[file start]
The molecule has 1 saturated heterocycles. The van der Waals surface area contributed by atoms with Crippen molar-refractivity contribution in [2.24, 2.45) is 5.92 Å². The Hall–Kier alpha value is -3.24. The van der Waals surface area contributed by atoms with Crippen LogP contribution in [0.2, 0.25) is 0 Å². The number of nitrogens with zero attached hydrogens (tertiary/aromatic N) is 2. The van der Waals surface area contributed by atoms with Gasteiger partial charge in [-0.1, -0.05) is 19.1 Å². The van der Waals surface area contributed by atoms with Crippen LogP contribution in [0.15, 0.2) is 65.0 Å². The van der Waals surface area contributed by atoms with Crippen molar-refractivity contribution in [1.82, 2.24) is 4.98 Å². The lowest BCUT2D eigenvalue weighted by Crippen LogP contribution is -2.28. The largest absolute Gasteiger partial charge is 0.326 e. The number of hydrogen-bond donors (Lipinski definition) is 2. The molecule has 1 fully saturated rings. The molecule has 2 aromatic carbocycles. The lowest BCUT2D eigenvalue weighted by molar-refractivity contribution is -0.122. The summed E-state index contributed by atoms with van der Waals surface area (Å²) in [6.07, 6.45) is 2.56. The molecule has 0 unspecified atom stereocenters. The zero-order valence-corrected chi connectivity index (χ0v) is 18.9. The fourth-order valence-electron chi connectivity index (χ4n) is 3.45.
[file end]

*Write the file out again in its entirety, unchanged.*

The molecule has 1 saturated heterocycles. The van der Waals surface area contributed by atoms with Crippen molar-refractivity contribution in [2.24, 2.45) is 5.92 Å². The Hall–Kier alpha value is -3.24. The van der Waals surface area contributed by atoms with Crippen LogP contribution in [0.2, 0.25) is 0 Å². The number of nitrogens with zero attached hydrogens (tertiary/aromatic N) is 2. The van der Waals surface area contributed by atoms with Gasteiger partial charge in [-0.1, -0.05) is 19.1 Å². The van der Waals surface area contributed by atoms with Crippen LogP contribution in [0.15, 0.2) is 65.0 Å². The van der Waals surface area contributed by atoms with Crippen molar-refractivity contribution in [1.82, 2.24) is 4.98 Å². The lowest BCUT2D eigenvalue weighted by Crippen LogP contribution is -2.28. The largest absolute Gasteiger partial charge is 0.326 e. The number of hydrogen-bond donors (Lipinski definition) is 2. The molecule has 1 fully saturated rings. The molecule has 2 aromatic carbocycles. The lowest BCUT2D eigenvalue weighted by molar-refractivity contribution is -0.122. The summed E-state index contributed by atoms with van der Waals surface area (Å²) in [6.07, 6.45) is 2.56. The molecule has 0 unspecified atom stereocenters. The zero-order valence-corrected chi connectivity index (χ0v) is 18.9. The fourth-order valence-electron chi connectivity index (χ4n) is 3.45.